Microsoft developer technologies. It's pretty good, well-supported, and
has
LOTS of documentation. J# is loved by nobody and has no reason to exist.

For me, I'd rather teach or learn Java, but I wouldn't bother with
JBuilder or
any other IDE. If you're teaching intro programming, teach command-line
tools. Edit with whatever editor they like, compile with javac, run with
java.

A lot depends on what you want the course to teach. If it's "show some
people
some cool, easy, stuff to do with computers that's kind of like
programming",
then C# is almost certainly what you want. If it's "prepare for life as a
grunt developer who doesn't really understand what programming is", then
Java
or C# are fine, depending on what job you want them to seek.

If it's "learn data structures, computational complexity, and how to write
and debug computer programs", then Java or C# are good choices (as would
be
Python, C++, or any modern OO language in wide use), but don't use a
development environment. Use a command-line compiler, and give
assignments
that can be done using whatever editing tools the students like.
>>1. Most of my students are using WinXP.
2. VJ#.Net Express is free and has an outstanding GUI.
3. Code written in VJ#, via the Mono Project could always be ported to
other
platforms.

Sure. All of these apply to C# as well, and it's a language that may
actually
be useful to students. Or to Java, for that matter. J# has the
advantages of
neither.
>>4. Java compiler source seems close to moving into Open Source - I think!

Even if it does, the Java trademark will likely be retained by Sun, and
only
applicable to implementations of the JLS. Which .Net isn't.
--
Mark Rafn da***@dagon.net <http://www.dagon.net/>

Jan 5 '07 #3

P: n/a
Bob Palank wrote:
Thank you Mark for your comments. I also support a C# course in the course
offerings.
From your reply, I suspect that you think most Java developers spend most
of their time writing applications without the use of an IDE with GUI
support.
If this is true, what is your basis ? ... Just curious!

I appreciate your comments on using an editor, javac and java.
I on the otherhand appreciate the power and felxibility of IDEs. To each his
own.

Again, thanks for your input.
Bob
---------------------------------------------------------------------------------------------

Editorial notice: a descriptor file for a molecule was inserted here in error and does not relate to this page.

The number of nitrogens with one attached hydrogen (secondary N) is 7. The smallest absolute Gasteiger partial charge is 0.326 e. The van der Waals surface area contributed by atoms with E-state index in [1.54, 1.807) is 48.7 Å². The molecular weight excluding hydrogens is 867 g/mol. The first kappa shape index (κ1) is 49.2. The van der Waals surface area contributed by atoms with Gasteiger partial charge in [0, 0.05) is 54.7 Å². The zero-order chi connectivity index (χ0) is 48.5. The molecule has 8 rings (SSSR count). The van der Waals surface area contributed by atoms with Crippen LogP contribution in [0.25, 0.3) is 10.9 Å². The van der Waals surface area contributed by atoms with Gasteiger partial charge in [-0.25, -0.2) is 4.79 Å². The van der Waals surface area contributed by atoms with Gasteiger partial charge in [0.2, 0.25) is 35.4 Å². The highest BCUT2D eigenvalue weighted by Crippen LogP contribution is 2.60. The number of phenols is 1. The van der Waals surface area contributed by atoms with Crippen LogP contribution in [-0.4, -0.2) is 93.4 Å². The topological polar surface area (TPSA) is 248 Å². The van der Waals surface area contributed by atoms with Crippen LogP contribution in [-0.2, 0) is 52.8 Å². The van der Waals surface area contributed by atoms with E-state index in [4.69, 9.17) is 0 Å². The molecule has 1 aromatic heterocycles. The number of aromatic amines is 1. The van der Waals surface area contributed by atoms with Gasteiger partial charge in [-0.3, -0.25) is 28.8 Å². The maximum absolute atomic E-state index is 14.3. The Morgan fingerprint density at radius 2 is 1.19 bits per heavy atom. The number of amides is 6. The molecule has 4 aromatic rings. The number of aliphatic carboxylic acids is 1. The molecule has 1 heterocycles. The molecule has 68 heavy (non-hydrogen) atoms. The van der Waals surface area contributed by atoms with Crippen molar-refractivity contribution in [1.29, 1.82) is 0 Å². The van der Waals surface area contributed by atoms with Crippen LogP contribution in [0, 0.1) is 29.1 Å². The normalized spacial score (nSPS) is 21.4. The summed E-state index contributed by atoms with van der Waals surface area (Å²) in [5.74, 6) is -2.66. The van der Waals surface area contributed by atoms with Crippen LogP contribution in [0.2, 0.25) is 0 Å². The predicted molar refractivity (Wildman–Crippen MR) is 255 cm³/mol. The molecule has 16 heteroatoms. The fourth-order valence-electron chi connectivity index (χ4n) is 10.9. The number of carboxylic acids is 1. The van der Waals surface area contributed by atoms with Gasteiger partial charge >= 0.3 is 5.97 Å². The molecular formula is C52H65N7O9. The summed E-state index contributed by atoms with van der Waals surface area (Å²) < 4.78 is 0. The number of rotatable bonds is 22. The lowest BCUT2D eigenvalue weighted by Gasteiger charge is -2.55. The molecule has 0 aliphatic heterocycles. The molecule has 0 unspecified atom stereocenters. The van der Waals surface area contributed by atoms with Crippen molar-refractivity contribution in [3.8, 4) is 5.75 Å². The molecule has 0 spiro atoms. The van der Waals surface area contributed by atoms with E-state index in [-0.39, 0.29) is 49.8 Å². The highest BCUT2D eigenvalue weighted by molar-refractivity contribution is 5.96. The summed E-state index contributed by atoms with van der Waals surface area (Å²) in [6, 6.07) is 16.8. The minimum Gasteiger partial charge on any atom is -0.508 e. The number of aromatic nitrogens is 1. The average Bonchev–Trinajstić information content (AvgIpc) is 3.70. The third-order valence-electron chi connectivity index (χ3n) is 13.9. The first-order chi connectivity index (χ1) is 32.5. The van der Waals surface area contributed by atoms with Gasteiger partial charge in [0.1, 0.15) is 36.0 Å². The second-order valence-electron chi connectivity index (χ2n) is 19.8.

"Mark Rafn" <da***@dagon.netwrote in message
news:9o************@hydra.dagon.net...
>>I'm considering using VJ# in a first programming course in addition to or
in
place of JBuilder and the J2SE. Given install problems other students have
had, VJ# seems like a nice alternative.
Don't call it Java if you do so, though - be clear to your students
that VJ# is a different language than Java, and you're using it because
they're too dumb to install the real thing.

Actually, you're probably better off teaching C# if you want to show off
Microsoft developer technologies. It's pretty good, well-supported, and
has
LOTS of documentation. J# is loved by nobody and has no reason to exist.

For me, I'd rather teach or learn Java, but I wouldn't bother with
JBuilder or
any other IDE. If you're teaching intro programming, teach command-line
tools. Edit with whatever editor they like, compile with javac, run with
java.

A lot depends on what you want the course to teach. If it's "show some
people
some cool, easy, stuff to do with computers that's kind of like
programming",
then C# is almost certainly what you want. If it's "prepare for life as a
grunt developer who doesn't really understand what programming is", then
Java
or C# are fine, depending on what job you want them to seek.

If it's "learn data structures, computational complexity, and how to write
and debug computer programs", then Java or C# are good choices (as would
be
Python, C++, or any modern OO language in wide use), but don't use a
development environment. Use a command-line compiler, and give
assignments
that can be done using whatever editing tools the students like.